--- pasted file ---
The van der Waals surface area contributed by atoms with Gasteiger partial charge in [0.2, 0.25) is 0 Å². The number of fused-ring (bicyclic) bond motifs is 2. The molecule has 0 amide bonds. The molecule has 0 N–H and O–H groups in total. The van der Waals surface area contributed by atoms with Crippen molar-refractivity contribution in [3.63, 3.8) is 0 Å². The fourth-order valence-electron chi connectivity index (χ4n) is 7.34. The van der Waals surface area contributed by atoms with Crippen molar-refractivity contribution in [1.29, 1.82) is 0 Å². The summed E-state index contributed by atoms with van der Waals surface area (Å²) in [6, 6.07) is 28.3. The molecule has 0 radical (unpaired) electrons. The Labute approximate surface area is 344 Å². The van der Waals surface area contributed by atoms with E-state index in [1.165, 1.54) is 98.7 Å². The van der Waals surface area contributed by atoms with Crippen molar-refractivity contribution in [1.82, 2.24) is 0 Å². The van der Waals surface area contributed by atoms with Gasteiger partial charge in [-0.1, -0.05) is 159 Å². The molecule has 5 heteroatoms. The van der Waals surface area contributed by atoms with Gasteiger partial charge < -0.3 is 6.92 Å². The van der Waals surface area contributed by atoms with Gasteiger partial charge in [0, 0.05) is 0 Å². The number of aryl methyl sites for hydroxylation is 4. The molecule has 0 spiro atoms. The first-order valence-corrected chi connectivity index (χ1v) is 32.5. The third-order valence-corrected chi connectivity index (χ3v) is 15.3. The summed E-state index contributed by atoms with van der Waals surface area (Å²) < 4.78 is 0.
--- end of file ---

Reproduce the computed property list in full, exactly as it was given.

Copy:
The van der Waals surface area contributed by atoms with Gasteiger partial charge in [0.2, 0.25) is 0 Å². The number of fused-ring (bicyclic) bond motifs is 2. The molecule has 0 amide bonds. The molecule has 0 N–H and O–H groups in total. The van der Waals surface area contributed by atoms with Crippen molar-refractivity contribution in [3.63, 3.8) is 0 Å². The fourth-order valence-electron chi connectivity index (χ4n) is 7.34. The van der Waals surface area contributed by atoms with Crippen molar-refractivity contribution in [1.29, 1.82) is 0 Å². The summed E-state index contributed by atoms with van der Waals surface area (Å²) in [6, 6.07) is 28.3. The molecule has 0 radical (unpaired) electrons. The Labute approximate surface area is 344 Å². The van der Waals surface area contributed by atoms with E-state index in [1.165, 1.54) is 98.7 Å². The van der Waals surface area contributed by atoms with Crippen molar-refractivity contribution in [1.82, 2.24) is 0 Å². The van der Waals surface area contributed by atoms with Gasteiger partial charge in [-0.1, -0.05) is 159 Å². The molecule has 5 heteroatoms. The van der Waals surface area contributed by atoms with Gasteiger partial charge < -0.3 is 6.92 Å². The van der Waals surface area contributed by atoms with Gasteiger partial charge in [0, 0.05) is 0 Å². The number of aryl methyl sites for hydroxylation is 4. The molecule has 0 spiro atoms. The first-order valence-corrected chi connectivity index (χ1v) is 32.5. The third-order valence-corrected chi connectivity index (χ3v) is 15.3. The summed E-state index contributed by atoms with van der Waals surface area (Å²) < 4.78 is 0.